“Can I take you to get some dinner tomorrow night,” he asked me, “to chat?” I don’t remember doing this consciously but somehow at some subliminal level I must have been taking in his creamy youthful delicate skin, his warm brown eyes, the lovely shape of his lips.

“Sure,” I said without thinking, “why not?”

He smiled. “Six O’Clock” he said. “I can pick you up at your guesthouse?”

“I’ll come here,” I said, thinking that would be easier than trying to explain where my guesthouse was.

It did not hit me until halfway through the next day that I had agreed to go on a date, a recognition that immediately brought a shot of panic into my system. I had spent half the day walking through the section of town that sold silver, and then crossed the river into the inner moat section and explored all of the temples and pagodas therein, photographing signs advising ethical behavior which adorned some of the temples. By late afternoon I was completely exhausted and I began to feel my date fears really set in hard. It would have been very easy to cancel it at that moment and I almost did, but instead I called him and asked if he would come to the guesthouse and we could go somewhere close by. I gave him my phone number so he could call me when he arrived.

At about five minutes after 6, I heard a cat crying. It was very loud and regular and it was extremely close. I opened the door of the room to see if it was out on the balcony, but as I stuck my head out the door, I noticed it was farther away. That’s when I remembered that I had set the ring tone on my cell phone to ‘meow’. My date was calling, he was just outside the gate.

He picked me up on his motorcycle and took me up to a beautiful restaurant in a flowering garden overlooking a lake in the foothills of the mountains around Chiang Mai. We really did have a lot in common it seemed. He studied journalism and at one time had a radio show in Kathmandu until he was kicked off the air for interviewing a Maoist Folk Singer, someone who is now in favor. He told me gruesome stories of his days reporting, of the Maoist rebellion and of friends lost.

It was my last night in Chiang Mai, I had an early morning plane ticket. Things moved quickly for lack of time to move slowly. We tried to eat the banquet he had ordered but it seemed neither of us had much of an appetite, we nibbled. The mood was sweet. His eyes beaded as his smile broadened and the twinkle in his eye melted any last puritanical thread that might have been holding me back.

Despite the overwhelming desire to accept the kiss he was leaning in to give me at the restaurant, I remembered the sign in the monastery making it clear that such public displays of affection were strictly not acceptable in Thailand, so I held him off. “I love you,” he said as he stole a kiss from me in the dark outside the restaurant. ‘I don’t know what love is, but this sure feels good’ I thought as I melted into his arms and returned the kiss. I pushed him away as the lights of a car attempted to reveal our secret transgression. “Let’s go,” I said, putting on the motorcycle helmet.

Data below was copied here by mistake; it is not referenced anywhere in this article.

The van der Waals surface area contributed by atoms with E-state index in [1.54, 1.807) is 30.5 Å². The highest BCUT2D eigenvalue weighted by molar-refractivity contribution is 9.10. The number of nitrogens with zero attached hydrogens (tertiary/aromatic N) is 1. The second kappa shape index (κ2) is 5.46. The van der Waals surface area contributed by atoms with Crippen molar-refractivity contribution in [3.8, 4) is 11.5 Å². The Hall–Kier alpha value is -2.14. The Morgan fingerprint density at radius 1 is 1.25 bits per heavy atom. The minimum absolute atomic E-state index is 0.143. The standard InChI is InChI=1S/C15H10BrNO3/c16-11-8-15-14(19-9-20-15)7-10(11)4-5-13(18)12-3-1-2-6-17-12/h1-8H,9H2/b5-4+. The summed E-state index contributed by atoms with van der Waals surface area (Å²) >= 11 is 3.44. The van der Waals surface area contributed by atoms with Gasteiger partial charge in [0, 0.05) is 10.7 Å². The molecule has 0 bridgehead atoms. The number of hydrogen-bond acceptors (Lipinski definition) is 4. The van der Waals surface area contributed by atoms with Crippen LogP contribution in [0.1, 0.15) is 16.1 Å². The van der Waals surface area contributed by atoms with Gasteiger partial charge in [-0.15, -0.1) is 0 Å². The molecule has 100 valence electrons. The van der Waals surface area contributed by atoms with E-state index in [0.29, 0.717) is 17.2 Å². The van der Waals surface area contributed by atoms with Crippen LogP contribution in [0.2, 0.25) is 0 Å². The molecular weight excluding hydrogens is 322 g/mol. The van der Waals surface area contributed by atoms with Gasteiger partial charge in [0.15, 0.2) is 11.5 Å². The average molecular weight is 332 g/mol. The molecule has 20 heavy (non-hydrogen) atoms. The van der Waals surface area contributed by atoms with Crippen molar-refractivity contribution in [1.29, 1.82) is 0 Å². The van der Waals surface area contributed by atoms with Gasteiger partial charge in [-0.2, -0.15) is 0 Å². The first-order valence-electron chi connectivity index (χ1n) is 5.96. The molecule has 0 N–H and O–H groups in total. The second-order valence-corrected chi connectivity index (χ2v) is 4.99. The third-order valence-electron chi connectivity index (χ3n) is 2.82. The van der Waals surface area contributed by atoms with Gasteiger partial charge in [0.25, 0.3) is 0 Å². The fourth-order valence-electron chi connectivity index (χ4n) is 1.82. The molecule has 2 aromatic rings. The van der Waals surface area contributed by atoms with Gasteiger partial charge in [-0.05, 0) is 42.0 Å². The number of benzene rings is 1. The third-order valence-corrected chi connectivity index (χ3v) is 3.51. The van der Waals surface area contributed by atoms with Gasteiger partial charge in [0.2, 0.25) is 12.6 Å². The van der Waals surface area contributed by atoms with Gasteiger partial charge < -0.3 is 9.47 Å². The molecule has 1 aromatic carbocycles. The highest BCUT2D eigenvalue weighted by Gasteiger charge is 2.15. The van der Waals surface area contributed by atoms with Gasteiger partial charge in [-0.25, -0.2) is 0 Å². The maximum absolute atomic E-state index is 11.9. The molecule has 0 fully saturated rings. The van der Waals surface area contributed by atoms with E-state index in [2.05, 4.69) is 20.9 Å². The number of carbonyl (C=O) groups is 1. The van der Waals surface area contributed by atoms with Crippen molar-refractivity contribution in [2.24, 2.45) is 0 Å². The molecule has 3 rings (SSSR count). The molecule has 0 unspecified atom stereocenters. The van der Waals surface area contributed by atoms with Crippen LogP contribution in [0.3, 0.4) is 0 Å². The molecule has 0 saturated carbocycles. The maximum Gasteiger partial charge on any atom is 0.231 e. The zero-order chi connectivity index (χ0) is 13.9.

I held on to him tightly as we navigated the way back through the city. The night air was thrilling as it rushed past my face. As we wound our way through the alleyways to the hotel, my eyes met a woman who was hawking at a massage parlor. I had seen her several times while out walking. Her glance and smile implied her suspicions of our intentions. I smiled back, confirming her suspicions. Weaving our way through the maze of alleys, we arrived at the guesthouse, parked the bike and walked up the stairs towards my room. I fumbled with the key and finally got it into the lock and the door opened. We walked nervously into my room and closed the door behind us. The sign on the back of the door was prominent:

“Guests who are not registered at Sara Guesthouse are not allowed in room.
Sara Guesthouse takes no responsibility for consequences as a result of not heeding the above rule.”


He gave me a delicate kiss before leaving in the wee hours of the morning and I shut the door behind him. I listened as he made several attempts to kick start his motorcycle before the engine eventually caught and the silence swallowed up the sound of him riding into the night. If I slept at all, it was superficial.

In the morning, he was gone, I had a plane to catch, I went to get a cup of coffee and some breakfast at a little restaurant down the street. Eva Cassidy’s lilting vocals came over the café speakers singing ‘Fields of Gold’ and that’s when I felt it; that pang of desire to hold on to that sweetness, that passion, to kiss those lips again and again, that hope that maybe Love really is in there somewhere and maybe a little piece of it could be ours…if only I could stay in Chiang Mai a while.

Oh hell…that song always makes me feel that way, even if there is no particular person I’m thinking of. And besides, I CAN’T stay in Chiang Mai a while. I finished my coffee and paid, ran back to the guesthouse and got my bags.

I caught the Tuk Tuk to the airport, spent one crazy day in Bangkok at the dentist and the tailors, caught up with my son James for a few short hours in the middle of the night, endured negligible sleep rations, and then flew off to Cambodia early the next morning to explore the treasures of Angkor Wat.